Rachel Katz writes the blog, Zombots!, and co-hosts TheAvod, a weekly genre podcast. Her work has appeared inParacinema magazine and she’s been a guest on the Natsukashi, Conversations in the Dark, and Horror Roundtable podcasts. Rachel has juried the Beneath the Earth Film Festival and loves telling people about that one time she walked into Liam Neeson
The turn of the millennium saw many cultural and social changes. While “torture porn” emerged as a leading sub-genre in horror at the time, something much more sinister and twisted surfaced in France. Labelled “New French Extremity” by Art Forum critic James Quandt, these films were graphic and shocking, yet also strangely artful. They have gone on to inhabit their own subset of horror and changed the direction of new millennial horror. No longer were horror films cheap gory money grabs, they could be artistically expressive and delve into complicated philosophical discussions. These films directly challenged the whitewashed, tourist attraction images of France portrayed in such films as An American in Paris, Amelie and Before Sunset and delve into the deeper subconscious of a country that has known few times of peace or acceptance. By examining the cultural and artistic history of France including the Grand Guignol, the Theatre of Cruelty and riots which have dominated the political landscape of the last thirty years we will see how the trajectory of New French Extremity has pushed the boundaries of conformity, taste and horror . This lecture will examine all those influences on Irreversible (2002), Trouble Every Day (2001), High Tension (2003), Them (2006) and Martyrs (2008) among others.
Lecturer: Alexandra West
Alexandra West is a freelance horror journalist and playwright who lives, works and survives in Toronto. Her work has appeared in the Toronto Star, Rue Morgue and Post City Magazine. She is a regular contributor to Famous Monsters of Filmland and a columnist for Diabolique with “The Devil Made Us Watch It”. In December 2012, West co-founded the Faculty of Horror podcast with fellow writer Andrea Subissati which explores the analytical side of horror films and the darkest recesses of academia.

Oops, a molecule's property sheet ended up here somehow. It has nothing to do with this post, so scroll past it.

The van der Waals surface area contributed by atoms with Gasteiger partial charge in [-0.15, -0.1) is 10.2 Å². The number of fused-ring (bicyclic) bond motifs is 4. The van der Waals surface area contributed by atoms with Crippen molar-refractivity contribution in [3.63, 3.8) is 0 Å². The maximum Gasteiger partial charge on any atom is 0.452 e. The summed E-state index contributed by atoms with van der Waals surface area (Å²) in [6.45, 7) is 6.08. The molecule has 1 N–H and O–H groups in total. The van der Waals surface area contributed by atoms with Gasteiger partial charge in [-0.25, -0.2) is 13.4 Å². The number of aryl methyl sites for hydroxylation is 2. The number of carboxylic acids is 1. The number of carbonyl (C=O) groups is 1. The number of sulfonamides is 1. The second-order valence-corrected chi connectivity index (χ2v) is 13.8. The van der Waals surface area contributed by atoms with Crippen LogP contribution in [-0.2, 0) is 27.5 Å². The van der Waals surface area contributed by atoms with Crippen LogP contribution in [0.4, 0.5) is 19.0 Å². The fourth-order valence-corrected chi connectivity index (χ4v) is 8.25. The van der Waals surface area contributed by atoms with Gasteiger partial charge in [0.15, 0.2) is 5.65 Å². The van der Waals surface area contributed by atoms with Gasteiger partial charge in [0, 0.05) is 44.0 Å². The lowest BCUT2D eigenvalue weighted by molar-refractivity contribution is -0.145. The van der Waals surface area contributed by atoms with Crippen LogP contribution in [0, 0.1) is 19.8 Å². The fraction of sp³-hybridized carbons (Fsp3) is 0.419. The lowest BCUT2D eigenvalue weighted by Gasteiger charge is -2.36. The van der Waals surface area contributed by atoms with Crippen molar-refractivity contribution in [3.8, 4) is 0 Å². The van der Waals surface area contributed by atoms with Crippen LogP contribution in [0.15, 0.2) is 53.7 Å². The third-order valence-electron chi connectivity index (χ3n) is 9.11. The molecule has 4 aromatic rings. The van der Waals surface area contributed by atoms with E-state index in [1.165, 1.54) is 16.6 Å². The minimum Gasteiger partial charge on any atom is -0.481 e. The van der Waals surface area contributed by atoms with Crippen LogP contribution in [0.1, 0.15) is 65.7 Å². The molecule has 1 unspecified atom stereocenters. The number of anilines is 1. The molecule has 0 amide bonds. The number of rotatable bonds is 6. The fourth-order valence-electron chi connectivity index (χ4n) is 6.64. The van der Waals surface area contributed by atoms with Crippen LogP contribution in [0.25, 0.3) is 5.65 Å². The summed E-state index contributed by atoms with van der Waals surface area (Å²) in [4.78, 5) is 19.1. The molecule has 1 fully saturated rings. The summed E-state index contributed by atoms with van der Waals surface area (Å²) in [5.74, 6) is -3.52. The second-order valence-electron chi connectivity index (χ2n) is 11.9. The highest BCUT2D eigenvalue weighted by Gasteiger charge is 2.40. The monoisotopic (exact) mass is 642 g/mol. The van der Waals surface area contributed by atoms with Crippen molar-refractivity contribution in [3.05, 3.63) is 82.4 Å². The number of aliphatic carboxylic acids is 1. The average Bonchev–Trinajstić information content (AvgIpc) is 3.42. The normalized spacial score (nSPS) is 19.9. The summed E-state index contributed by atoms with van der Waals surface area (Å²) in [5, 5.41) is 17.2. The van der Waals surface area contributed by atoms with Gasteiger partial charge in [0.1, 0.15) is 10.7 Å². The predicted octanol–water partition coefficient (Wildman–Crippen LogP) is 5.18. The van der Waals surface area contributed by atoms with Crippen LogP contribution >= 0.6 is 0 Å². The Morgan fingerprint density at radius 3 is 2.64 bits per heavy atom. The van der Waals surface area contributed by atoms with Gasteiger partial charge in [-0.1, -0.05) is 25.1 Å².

Paul and I are so pleased to announce the launch of The Black Museum’s 2014 curriculum at our new home, the Royal Cinema!
We’re kicking off on February 12th with a free screening of Carnival of Souls, and Paul and I are going to be announcing our first few lectures!
Be sure to follow us on Twitter and Facebook for regular updates, or sign up for our newsletter!
In their twelfth episode Andrea and Alex sift through assorted feedback culled from emails, comments and social media. They dare to tackle the dark and tortuous questions from a year of horror podcasting such as, who are you? Why are you here? Are you ready to accept Jesus Christ as your lord and savior?
It’s the most wonderful time of the year, so Andrea and Alex take a bite out of Tobe Hooper’s horror classic and all the film and cultural theory that goes with it because the family that eats together, stays together.
These incredible paintings were sent to the Faculty of Horror podcast by our friend and loyal listener, the Demon of Des Moines, Owen Garth!
He painted elements from the movies Alex and I picked for episode 4: the episode where we talk about our personal scariest movie moments. Alex is terrified of Zelda from Pet Sematary, and I chose Stephen King’s IT (that opening scene still makes me crap my pants). Owen did an amazing job and Alex and I are thrilled to have such thoughtful and talented listeners!
Check out the episode here: http://www.ladyhellbat.com/2013/04/07/the-faculty-of-horror-episode-4-do-you-like-scary-movies/
It’s that time of the month! In this episode, Alex and Andrea get a visit from their Aunt Flo to talk about the most natural of all curses: womanhood. Listen as they bleed poetic about Ginger Snaps and Carrie!
Alex and Andrea regress back to childhood to discuss children in scary situations. From the good, the bad and the adorable, they tackle notions of class, purity and what happens to the kids who get picked last for Stick Ball.
In this episode Andrea and Alex dig up the stories from our past that we just can’t seem to quit. Why do they keep reappearing, who’s responsible and what’s that scratching noise?
In this episode Andrea and Alex tackle genre, identity and snack food structures in Jonathan Demme‘s classic 1992 film Silence of the Lambs. Listen for their screams…
Join Alexandra and Andrea as they watch a cursed tape. Well, two cursed tapes. Well, a movie about a cursed tape and a remake of that movie. In this episode they’re talking about Hideo Nakata‘s Ring (1998) and Gore Verbinski‘s The Ring (2002) and how changes big and small illuminate dark secrets in different parts of the world.